So there is a slight difference between these two sentences, and though most translations will end up being the same, the nuance changes what is actually being said.
Let's begin with に:
In a translation that best captures the nuance, I will say this:
I am going from Saitama to Tokyo. It is specifically indicated that Tokyo (as a whole) is designated the final destination.
Now for まで:
My translation capturing nuance is this:
I am going from Saitama to (someplace in) Tokyo. Here Tokyo is part of the final destination, but it's slightly less specific by implication. It's not the complete final destination.
Which one of them is correct?
They are both correct, and nominally interchangeable. It just depends on whether or not you break the final destination into parts. Tokyo, for example has many regions and zones you can break it down into, and can be appropriately marked with both に and まで. Places like the Tokyo sky tree, the south pole, or the Eiffel tower cannot be broken down into smaller pieces, and can therefore must be indicated by the use of に.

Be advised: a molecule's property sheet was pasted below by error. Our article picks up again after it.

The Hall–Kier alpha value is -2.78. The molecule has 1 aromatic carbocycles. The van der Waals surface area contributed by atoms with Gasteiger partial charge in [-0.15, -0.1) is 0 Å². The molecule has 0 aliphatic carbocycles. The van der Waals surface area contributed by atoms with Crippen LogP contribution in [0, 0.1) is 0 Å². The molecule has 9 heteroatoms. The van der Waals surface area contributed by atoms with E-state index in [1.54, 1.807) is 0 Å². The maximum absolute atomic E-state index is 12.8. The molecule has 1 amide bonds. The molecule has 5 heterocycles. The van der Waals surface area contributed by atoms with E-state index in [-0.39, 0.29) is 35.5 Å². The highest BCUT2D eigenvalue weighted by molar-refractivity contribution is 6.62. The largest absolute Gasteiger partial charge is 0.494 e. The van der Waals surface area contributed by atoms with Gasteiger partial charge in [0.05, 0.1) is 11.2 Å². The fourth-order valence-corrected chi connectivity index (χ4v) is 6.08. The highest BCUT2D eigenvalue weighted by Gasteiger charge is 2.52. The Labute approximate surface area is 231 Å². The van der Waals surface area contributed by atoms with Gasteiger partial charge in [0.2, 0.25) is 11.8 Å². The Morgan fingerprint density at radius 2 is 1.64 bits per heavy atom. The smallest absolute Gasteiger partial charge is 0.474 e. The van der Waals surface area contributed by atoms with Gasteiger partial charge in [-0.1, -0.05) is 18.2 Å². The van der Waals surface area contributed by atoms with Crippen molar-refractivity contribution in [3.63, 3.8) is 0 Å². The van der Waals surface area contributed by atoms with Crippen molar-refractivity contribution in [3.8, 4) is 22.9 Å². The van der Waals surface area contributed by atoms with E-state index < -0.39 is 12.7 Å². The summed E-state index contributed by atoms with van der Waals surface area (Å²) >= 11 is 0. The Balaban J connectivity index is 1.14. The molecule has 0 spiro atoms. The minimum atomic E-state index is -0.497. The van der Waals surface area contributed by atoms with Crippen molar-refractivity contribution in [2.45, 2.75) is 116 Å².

How do you determine whether to use まで or に, under similar situation?
Are there any rules for choosing them under a particular situation?
Usually I'd use に. Note that this can change with speaking style, as people have their own particular style of speech. You are free to do as you wish, but usually, I hear に.
Here's a link to the same source as before that can help you learn more about how に, and まで are similar. They are, for the most part, interchangeable, but nuance does change slightly.